#N900 mbarcode, python, SMS and sqlite3

As I worked on my blog post about QR Codes, I confirmed something I had been concerned about with mbarcode; it doesn’t send SMS messages. In the discussion about mbarcode, the author writes about his desire to “Add support for further 2D barcode payloads - please suggest any you think it doesn't handle, code appreciated too”. I added a suggestion for supporting sending SMS messages, and started looking for how to add this.

One of the first things I discovered was Kurt Fleisch’s logarchive.py. One of the things that is great about working on the N900 is that you can find good python code that you can read through, copy to a file on your N900, execute it, and then start modifying it. Yet even before I started playing with the script, I noticed something very interesting. The script is reading from an SQLite3 database called “/home/user/.rtcom-eventlogger/el.db”

Firing up SQLite3 on my N900, I went into the database and started looking around. It was a listing of communications events. Every SMS message that I had sent or received, and had not yet deleted, was in there. The same for every phone call placed, received, or missed. A quick look revealed eleven different tables. Most of which didn’t do much for me. However a few tables jumped out at me; Services, EventTypes and Events.

Services has three entries, Calls, Chat Messages and SMS. There are eight entries in the EventTypes table, Inbound calls, Outbound Calls, Missed Calls and Voicemail Messages for the Call service, Inbound Chat and Outbound Chat for the Chat message service, and Inbound SMS and Outbound SMS for SMS services.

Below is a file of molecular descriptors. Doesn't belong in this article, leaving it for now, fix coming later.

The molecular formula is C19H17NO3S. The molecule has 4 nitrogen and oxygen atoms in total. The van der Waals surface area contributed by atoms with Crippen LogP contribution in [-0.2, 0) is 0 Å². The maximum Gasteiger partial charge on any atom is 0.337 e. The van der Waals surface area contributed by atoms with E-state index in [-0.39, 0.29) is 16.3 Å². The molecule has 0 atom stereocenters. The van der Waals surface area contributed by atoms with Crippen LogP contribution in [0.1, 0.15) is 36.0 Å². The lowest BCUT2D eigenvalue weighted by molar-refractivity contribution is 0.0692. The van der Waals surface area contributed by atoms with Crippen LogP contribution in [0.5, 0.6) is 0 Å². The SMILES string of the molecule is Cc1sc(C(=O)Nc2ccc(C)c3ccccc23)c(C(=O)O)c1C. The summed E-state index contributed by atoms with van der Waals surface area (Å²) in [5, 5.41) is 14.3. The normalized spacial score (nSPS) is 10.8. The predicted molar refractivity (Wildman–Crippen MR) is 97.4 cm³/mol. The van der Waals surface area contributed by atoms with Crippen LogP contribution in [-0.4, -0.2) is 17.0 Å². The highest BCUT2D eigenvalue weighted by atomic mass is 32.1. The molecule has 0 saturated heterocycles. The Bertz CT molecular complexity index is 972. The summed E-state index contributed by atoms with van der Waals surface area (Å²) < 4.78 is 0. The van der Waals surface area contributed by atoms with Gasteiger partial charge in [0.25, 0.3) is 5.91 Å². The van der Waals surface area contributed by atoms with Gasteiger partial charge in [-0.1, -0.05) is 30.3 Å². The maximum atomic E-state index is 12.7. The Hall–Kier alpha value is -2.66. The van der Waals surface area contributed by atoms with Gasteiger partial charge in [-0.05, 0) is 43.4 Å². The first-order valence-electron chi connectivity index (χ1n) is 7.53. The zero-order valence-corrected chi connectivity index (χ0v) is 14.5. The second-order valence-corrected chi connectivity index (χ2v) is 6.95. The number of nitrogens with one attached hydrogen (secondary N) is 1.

The real data is in Events. As I write this, there are 214 events in my Events table. Using a simple SQL query, ‘select event_type_id, count(*) from Events group by event_type_id;’ I can find how many of each type of event there is. With further exploration, I can check various times of various phone calls and messages. There is a lot that can be done with this, especially in terms of building up interesting interconnectivity between a CRM and the N900.

Yet this didn’t get me any closer to being able to suggest code to enable the addition of SMS functionality to mbarcode. A little more searching led me to PyMaemoSMS. I copied this text and gave it a run and it seems to work pretty well. However, it seemed to fail when I used numbers with an odd number of digits. It seems like some patch had been added to append an F to numbers with an odd number of digits. I commented out that section and the SMS messages work nicely from Python. With working Python code for sending SMS messages, there are a lot of interesting things that can be done and this code could be used as a basis for adding SMS messages to mbarcode.

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